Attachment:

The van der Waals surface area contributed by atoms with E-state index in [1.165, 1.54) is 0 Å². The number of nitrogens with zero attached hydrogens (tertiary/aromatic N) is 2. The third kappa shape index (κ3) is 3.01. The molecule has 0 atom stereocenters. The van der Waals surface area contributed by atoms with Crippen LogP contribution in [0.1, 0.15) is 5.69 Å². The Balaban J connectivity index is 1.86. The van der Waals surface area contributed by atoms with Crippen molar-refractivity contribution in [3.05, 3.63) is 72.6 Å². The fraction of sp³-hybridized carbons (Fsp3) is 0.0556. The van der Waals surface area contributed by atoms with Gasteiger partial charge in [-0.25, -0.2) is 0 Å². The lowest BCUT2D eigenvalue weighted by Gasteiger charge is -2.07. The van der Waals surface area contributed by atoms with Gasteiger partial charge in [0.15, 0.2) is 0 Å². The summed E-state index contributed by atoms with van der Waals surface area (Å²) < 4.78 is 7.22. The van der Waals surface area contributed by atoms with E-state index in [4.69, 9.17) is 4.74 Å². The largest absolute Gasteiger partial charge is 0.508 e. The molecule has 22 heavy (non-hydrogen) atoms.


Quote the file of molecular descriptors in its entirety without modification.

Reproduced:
The van der Waals surface area contributed by atoms with E-state index in [1.165, 1.54) is 0 Å². The number of nitrogens with zero attached hydrogens (tertiary/aromatic N) is 2. The third kappa shape index (κ3) is 3.01. The molecule has 0 atom stereocenters. The van der Waals surface area contributed by atoms with Crippen LogP contribution in [0.1, 0.15) is 5.69 Å². The Balaban J connectivity index is 1.86. The van der Waals surface area contributed by atoms with Crippen molar-refractivity contribution in [3.05, 3.63) is 72.6 Å². The fraction of sp³-hybridized carbons (Fsp3) is 0.0556. The van der Waals surface area contributed by atoms with Gasteiger partial charge in [-0.25, -0.2) is 0 Å². The lowest BCUT2D eigenvalue weighted by Gasteiger charge is -2.07. The van der Waals surface area contributed by atoms with Gasteiger partial charge in [0.15, 0.2) is 0 Å². The summed E-state index contributed by atoms with van der Waals surface area (Å²) < 4.78 is 7.22. The van der Waals surface area contributed by atoms with E-state index in [4.69, 9.17) is 4.74 Å². The largest absolute Gasteiger partial charge is 0.508 e. The molecule has 22 heavy (non-hydrogen) atoms.